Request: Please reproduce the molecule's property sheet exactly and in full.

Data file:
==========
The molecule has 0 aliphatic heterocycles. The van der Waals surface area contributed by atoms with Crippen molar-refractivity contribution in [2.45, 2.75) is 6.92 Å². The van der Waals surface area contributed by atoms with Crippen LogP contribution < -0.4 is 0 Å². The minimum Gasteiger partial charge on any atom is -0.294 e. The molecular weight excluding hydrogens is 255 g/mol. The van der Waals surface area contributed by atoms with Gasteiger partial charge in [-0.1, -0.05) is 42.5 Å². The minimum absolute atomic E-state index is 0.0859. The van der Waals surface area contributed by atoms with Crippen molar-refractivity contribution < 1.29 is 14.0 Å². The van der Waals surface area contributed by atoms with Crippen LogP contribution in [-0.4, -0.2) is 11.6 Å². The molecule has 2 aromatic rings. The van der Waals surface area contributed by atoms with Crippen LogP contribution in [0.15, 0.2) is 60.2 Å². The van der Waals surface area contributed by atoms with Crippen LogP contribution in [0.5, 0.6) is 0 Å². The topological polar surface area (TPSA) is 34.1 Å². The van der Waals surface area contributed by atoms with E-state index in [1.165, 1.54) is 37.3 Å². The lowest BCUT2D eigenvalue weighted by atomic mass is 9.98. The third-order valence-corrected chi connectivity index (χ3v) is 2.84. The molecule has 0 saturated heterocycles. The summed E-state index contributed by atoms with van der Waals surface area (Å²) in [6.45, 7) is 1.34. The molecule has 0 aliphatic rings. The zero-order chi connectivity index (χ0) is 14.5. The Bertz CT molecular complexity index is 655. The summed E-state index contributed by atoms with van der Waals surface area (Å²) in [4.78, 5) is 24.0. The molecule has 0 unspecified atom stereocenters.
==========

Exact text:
The molecule has 0 aliphatic heterocycles. The van der Waals surface area contributed by atoms with Crippen molar-refractivity contribution in [2.45, 2.75) is 6.92 Å². The van der Waals surface area contributed by atoms with Crippen LogP contribution < -0.4 is 0 Å². The minimum Gasteiger partial charge on any atom is -0.294 e. The molecular weight excluding hydrogens is 255 g/mol. The van der Waals surface area contributed by atoms with Gasteiger partial charge in [-0.1, -0.05) is 42.5 Å². The minimum absolute atomic E-state index is 0.0859. The van der Waals surface area contributed by atoms with Crippen molar-refractivity contribution < 1.29 is 14.0 Å². The van der Waals surface area contributed by atoms with Crippen LogP contribution in [-0.4, -0.2) is 11.6 Å². The molecule has 2 aromatic rings. The van der Waals surface area contributed by atoms with Crippen LogP contribution in [0.15, 0.2) is 60.2 Å². The van der Waals surface area contributed by atoms with Crippen LogP contribution in [0.5, 0.6) is 0 Å². The topological polar surface area (TPSA) is 34.1 Å². The van der Waals surface area contributed by atoms with E-state index in [1.165, 1.54) is 37.3 Å². The lowest BCUT2D eigenvalue weighted by atomic mass is 9.98. The third-order valence-corrected chi connectivity index (χ3v) is 2.84. The molecule has 0 saturated heterocycles. The summed E-state index contributed by atoms with van der Waals surface area (Å²) in [6.45, 7) is 1.34. The molecule has 0 aliphatic rings. The zero-order chi connectivity index (χ0) is 14.5. The Bertz CT molecular complexity index is 655. The summed E-state index contributed by atoms with van der Waals surface area (Å²) in [4.78, 5) is 24.0. The molecule has 0 unspecified atom stereocenters.